UMG, Endel, and the case for labels in the AI space
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The flood of new music created using artificial intelligence (AI) will further erode major label market share, and some label executives’ recent comments about the value of human-made music seem to put those fears in plain sight. No doubt, AI will massively drive up the amount of music that is made and released. However, there is no reason why labels cannot share in this new frontier. In fact, there is all the reason that they can, and probably will.
Universal Music Group’s (UMG) partnership with generative music app Endel, announced last week, helps paint this picture. The deal enables artists on UMG’s roster to create “functional music” soundscapes, including both new releases and new versions of old albums, which will live on the Endel app and be released as static albums on major DSPs. Whereas Warner Music Group CEO Robert Kyncl recently decried the idea that “an Ed Sheeran stream is worth exactly the same as a stream of rain”, Endel would seek to create an Ed Sheeran rain stream. This is likely just the beginning of a new wave of major label deals in the AI space.
Setting the record straight on consumer attitudes
First, let us debunk the narrative that consumers feel overwhelmed by the amount of music on streaming services, and the related idea that they simply may not want to listen to AI-assisted or AI-generated music. According to MIDiA’s Q4 2022 survey, 36% of music streamers agree that they struggle to navigate the vast amount of music on streaming services. That is not nothing, but it is far from the majority, and close to a quarter of music streamers are neutral on the matter. All of this means that the majority of consumers seem to not mind oversaturation. Further, 71% of music streaming weekly active users say they like being offered AI-generated / illustrated content on platforms like Spotify and Audible, according to MIDiA’s Q1 2023 survey.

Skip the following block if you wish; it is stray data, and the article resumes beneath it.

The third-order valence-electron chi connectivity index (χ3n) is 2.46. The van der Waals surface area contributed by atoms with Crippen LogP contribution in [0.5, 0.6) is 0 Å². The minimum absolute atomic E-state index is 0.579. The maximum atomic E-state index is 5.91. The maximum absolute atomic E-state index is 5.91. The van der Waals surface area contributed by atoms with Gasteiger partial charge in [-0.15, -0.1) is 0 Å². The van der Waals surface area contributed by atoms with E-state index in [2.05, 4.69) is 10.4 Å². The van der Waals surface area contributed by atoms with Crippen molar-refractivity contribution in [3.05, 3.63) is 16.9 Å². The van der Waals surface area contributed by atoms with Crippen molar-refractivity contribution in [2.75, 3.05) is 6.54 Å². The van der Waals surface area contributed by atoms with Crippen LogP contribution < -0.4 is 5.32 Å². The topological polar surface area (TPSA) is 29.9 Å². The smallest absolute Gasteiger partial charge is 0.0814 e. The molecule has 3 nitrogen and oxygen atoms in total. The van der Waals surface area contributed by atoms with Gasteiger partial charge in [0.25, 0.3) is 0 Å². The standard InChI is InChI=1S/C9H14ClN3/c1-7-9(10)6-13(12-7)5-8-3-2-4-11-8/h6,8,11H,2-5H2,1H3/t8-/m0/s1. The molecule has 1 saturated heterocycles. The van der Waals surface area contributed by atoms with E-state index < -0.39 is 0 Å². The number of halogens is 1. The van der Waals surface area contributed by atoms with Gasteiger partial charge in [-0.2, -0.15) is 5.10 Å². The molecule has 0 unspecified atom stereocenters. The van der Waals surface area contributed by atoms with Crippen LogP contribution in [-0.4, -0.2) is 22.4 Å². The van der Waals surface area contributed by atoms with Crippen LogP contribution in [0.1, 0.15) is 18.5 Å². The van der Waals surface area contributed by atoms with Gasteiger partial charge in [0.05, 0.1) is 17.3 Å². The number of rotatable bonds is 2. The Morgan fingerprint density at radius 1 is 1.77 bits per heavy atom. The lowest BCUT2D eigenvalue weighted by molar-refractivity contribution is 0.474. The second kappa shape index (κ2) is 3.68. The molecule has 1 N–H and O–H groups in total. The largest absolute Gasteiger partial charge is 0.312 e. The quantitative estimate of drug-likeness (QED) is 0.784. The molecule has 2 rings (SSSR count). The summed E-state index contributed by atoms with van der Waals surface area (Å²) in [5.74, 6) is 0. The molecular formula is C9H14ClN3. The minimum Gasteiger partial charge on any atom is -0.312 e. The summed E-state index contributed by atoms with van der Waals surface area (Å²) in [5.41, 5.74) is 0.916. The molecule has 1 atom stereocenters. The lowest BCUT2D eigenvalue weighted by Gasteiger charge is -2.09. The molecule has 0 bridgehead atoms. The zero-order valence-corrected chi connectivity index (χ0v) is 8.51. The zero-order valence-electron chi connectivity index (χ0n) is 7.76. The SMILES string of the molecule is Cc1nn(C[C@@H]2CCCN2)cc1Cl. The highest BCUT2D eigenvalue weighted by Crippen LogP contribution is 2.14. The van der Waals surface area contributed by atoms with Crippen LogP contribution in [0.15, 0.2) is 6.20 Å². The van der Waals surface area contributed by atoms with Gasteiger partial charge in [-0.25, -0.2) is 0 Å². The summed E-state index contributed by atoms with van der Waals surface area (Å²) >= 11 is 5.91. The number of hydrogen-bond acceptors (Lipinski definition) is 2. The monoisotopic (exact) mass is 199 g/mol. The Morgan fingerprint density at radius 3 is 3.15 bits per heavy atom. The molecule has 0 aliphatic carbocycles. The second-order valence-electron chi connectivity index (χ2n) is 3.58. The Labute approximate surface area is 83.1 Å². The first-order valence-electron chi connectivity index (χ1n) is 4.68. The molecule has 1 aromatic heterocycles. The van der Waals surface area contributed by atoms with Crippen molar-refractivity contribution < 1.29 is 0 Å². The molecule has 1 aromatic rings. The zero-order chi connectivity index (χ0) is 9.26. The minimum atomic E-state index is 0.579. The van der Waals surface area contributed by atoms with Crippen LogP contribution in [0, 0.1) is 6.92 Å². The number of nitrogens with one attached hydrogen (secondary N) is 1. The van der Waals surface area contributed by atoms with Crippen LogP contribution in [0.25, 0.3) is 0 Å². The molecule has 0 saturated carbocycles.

There is little point in trying to change consumer behaviour. It makes sense, then, for labels to take the “if you can’t beat ‘em, join ‘em” approach.
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Labels can own the AI space — but have a responsibility to creators
Major labels own much of the iconic music catalogue that AI developers would probably like to train their tools on. AI will surely increase the volume of music out there, eroding at labels’ market share, but labels can vacuum some of that share back up by guarding their datasets and licensing them out strategically. With its Endel deal, UMG is demonstrating that it is open to working with AI music companies that comply with licensing — and soon, we can probably expect UMG to make an example of a company that is not. Labels will have to adapt quickly to new technology to own the AI space, and while this has not typically been their strength, most now seem keen to change that.
However, the onus is on labels to work with platforms that can ensure artists and songwriters are fairly compensated, and that revenues do not flow disproportionately to the labels themselves. This is not a path to rake in free market share that labels do not have to pay creators for. If handled well, AI could open up a range of new revenue streams for artists — and ones that actually stem directly from their music (imagine that)! While all music releases naturally have a diminishing half-life, licensing that music to datasets is a way to extend that half-life.
On that note, creators may have new leverage in the AI space. That is because the “rights of publicity” that would likely be implicated in some AI music cases — such as an artist like Grimes licensing their vocal for use in others’ music — belong to artists, not labels. For the same reason, labels may not be able to initiate lawsuits based on the misappropriation of their artists’ voices — artists would need to do so themselves. Label contracts will likely evolve to include clauses related to artist deepfakes and other AI uses, and artists should hold tight onto their leverage in these conversations.
If you enjoyed the themes in this blog post, check out MIDiA’s new report, “AI and the future of music: The future is already here”, and be on the lookout for additional reports on AI in entertainment over the coming months.